A Parable For My 13-Year-Old Daughter

Posted by fallenpastor | Posted in boundaries, children, kids, parable, teenagers | Posted on 26-11-2012


My oldest daughter, Abigail, has been asking a lot of questions. One of her most persistent questions has been, “So when can I text boys?

I really want to say, “Never, dear.

However, she is very, very persistent about the topic. She’s a sweetie and is obedient, but does know how to push a topic. When we say, “It’s going to be a while, there are certain boundaries in place to protect you for now,” she responds with, “Well, when can I ask again?

This sort of conversation is commonplace and it gets wearisome, so she and I had a long conversation the other night. Parents always want to say, “I know how you feel because I used to be there.” Kids always want to say, “But you don’t understand!” And we always end up with a “Freaky Friday” situation where both desire the other understand them better.

So, out of nowhere came a little parable/analogy I made up for her. I think it helped. It’s about boundaries. The main characters started out being cows, but when she realized that she was the cow, we had to change it to unicorns. Duh.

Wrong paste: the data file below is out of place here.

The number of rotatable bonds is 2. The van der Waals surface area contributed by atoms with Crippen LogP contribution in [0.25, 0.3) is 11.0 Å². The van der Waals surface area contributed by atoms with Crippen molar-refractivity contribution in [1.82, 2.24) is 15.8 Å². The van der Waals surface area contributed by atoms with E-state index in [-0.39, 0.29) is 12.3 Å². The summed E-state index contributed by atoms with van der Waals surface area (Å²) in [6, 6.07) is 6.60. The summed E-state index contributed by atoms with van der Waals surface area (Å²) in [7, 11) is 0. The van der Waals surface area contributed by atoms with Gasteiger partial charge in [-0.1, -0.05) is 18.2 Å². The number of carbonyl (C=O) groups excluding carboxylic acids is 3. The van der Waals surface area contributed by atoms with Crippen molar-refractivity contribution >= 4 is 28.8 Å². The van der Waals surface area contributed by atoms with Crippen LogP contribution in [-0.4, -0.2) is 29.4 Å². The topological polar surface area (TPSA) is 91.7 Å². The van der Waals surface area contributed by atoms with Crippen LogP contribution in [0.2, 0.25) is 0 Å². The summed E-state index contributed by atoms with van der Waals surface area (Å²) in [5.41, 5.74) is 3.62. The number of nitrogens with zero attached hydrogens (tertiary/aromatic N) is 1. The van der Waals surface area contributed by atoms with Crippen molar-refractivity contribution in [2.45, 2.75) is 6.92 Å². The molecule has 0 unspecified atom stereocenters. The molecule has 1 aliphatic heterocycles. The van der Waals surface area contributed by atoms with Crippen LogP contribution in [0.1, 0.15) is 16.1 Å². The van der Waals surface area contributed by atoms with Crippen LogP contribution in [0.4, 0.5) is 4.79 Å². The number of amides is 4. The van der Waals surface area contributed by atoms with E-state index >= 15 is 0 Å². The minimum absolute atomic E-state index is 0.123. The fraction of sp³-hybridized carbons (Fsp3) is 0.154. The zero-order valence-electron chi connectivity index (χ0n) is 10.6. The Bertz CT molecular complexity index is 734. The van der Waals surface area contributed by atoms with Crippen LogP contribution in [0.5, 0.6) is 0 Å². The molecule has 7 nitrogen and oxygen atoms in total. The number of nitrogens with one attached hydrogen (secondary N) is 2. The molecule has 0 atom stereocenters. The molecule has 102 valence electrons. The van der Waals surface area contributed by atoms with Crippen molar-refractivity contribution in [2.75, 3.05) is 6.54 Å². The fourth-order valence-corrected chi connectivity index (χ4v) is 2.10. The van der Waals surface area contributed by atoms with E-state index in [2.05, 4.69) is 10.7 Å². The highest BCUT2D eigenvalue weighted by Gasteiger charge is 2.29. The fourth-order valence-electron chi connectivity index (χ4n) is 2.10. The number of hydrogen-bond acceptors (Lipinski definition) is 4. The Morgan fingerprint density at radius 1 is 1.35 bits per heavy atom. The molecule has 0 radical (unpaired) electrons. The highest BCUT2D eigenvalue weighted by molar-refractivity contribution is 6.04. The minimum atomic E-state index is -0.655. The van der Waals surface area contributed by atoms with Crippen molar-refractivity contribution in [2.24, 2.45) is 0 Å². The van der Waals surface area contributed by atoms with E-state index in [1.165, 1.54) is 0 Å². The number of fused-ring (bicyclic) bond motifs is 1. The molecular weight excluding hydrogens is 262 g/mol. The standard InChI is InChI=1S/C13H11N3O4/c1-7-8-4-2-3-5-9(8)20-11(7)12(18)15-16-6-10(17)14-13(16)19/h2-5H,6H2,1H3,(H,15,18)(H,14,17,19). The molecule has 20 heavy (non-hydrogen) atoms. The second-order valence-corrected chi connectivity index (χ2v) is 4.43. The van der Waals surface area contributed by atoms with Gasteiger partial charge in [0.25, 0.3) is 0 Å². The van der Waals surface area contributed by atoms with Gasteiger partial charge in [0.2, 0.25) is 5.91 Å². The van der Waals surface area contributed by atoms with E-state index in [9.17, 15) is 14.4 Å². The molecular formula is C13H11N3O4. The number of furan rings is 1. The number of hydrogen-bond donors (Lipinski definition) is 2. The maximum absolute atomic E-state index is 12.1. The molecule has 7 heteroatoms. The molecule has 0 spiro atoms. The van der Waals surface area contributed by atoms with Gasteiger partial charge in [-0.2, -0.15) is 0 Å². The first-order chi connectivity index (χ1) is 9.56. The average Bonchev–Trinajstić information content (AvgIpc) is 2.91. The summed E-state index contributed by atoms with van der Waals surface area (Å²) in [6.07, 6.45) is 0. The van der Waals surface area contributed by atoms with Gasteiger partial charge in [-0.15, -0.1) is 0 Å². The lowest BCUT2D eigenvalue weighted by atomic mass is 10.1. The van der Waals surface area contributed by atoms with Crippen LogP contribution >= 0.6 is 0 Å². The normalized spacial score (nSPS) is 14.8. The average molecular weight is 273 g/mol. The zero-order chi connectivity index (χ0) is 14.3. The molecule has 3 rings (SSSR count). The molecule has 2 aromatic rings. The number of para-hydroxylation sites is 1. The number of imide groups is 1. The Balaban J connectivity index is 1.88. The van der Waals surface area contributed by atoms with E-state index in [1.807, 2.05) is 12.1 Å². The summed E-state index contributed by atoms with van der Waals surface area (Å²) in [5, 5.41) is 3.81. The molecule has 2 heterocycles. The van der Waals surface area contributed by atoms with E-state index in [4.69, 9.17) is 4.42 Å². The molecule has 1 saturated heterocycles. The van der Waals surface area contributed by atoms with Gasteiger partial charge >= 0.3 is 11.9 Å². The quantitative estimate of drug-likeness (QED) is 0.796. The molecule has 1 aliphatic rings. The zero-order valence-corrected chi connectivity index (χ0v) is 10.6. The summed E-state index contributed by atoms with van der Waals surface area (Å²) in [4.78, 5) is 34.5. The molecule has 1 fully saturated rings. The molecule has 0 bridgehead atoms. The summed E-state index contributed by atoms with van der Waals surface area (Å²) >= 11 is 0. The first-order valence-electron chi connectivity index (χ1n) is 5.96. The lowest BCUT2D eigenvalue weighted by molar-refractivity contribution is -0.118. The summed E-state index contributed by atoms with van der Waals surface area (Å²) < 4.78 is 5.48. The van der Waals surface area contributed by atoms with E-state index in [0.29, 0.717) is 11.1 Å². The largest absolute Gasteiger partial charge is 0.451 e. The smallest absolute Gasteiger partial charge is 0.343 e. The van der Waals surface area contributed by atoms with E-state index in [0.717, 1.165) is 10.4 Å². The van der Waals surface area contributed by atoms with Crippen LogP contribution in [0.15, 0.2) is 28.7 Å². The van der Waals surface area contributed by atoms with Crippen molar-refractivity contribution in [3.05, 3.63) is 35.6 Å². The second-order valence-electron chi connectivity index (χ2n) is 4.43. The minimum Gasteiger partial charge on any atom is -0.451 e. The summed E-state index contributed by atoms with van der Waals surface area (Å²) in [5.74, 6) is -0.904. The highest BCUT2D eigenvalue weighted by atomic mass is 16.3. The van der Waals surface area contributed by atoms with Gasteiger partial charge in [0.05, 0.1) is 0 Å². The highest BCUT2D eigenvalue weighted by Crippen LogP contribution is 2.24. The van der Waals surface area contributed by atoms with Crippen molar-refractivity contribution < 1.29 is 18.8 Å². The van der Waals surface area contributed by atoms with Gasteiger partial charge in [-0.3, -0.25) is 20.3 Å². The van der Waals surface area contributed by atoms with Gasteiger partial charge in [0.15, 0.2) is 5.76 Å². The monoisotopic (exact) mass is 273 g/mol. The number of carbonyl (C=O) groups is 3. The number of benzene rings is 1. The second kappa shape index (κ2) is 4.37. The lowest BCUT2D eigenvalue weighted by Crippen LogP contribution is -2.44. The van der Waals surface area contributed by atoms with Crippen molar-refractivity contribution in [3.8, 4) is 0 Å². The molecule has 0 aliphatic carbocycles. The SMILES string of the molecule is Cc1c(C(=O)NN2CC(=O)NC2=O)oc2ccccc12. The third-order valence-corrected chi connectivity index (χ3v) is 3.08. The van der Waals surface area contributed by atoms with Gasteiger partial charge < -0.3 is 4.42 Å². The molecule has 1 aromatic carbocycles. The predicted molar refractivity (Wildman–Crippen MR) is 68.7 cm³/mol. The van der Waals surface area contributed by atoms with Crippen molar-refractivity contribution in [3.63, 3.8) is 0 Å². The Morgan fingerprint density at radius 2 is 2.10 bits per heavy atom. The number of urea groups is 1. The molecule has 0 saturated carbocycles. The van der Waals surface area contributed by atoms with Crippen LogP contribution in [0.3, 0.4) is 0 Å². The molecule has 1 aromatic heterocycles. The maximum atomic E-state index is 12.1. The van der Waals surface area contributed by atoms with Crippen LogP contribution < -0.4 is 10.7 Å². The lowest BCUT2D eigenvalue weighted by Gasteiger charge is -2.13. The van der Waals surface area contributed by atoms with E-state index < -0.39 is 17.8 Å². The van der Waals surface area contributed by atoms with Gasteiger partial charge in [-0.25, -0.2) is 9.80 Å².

Anyway, imagine there are three unicorn farmers (I know, I know). The first has his grazing around in a few acres, but doesn’t put up any sort of fence around them. He just lets the little unicorns roam freely.

The next unicorn farmer puts up a forty foot high galvanized steel, electric wall around his unicorns. Nothing can ever get in and they will never get out. In fact, they can’t even see the light of day.

The final farmer surrounds his unicorns with a simple fence. It’s barbed wire to keep out bad animals and to mark the boundary of the land. The unicorns know where the limits are and roam freely on the land that the farmer has for them.

That’s my analogy – the unicorns are our kids, parents are the farmers and the fences or structures (or lack thereof) are the boundaries and rules we set up for them. In this case, I’ve set up two extremes and a middle ground. Of course, there can be any number of boundaries imaginable and I’m sure most parents want to think they’re in the middle. But that’s not the point I’m trying to make here.

So first I asked Abigail, “What are the positives and negatives of each boundary?” We talked about how no boundaries will let in wild animals, the unicorns don’t know where to go, etc. Too many boundaries mean the unicorns can’t see any freedom at all.

I asked her, “Do you ever feel like the adults in your life are being too strict?” She said, “Yes.” I said, “How do you think a unicorn living in a barbed wire fence feels about a unicorn with no boundaries when things are going good?” She said, “They’re probably jealous.

Exactly. But all of us need boundaries. We all need rules of some sort, whether from without or within. We talked about that for a bit.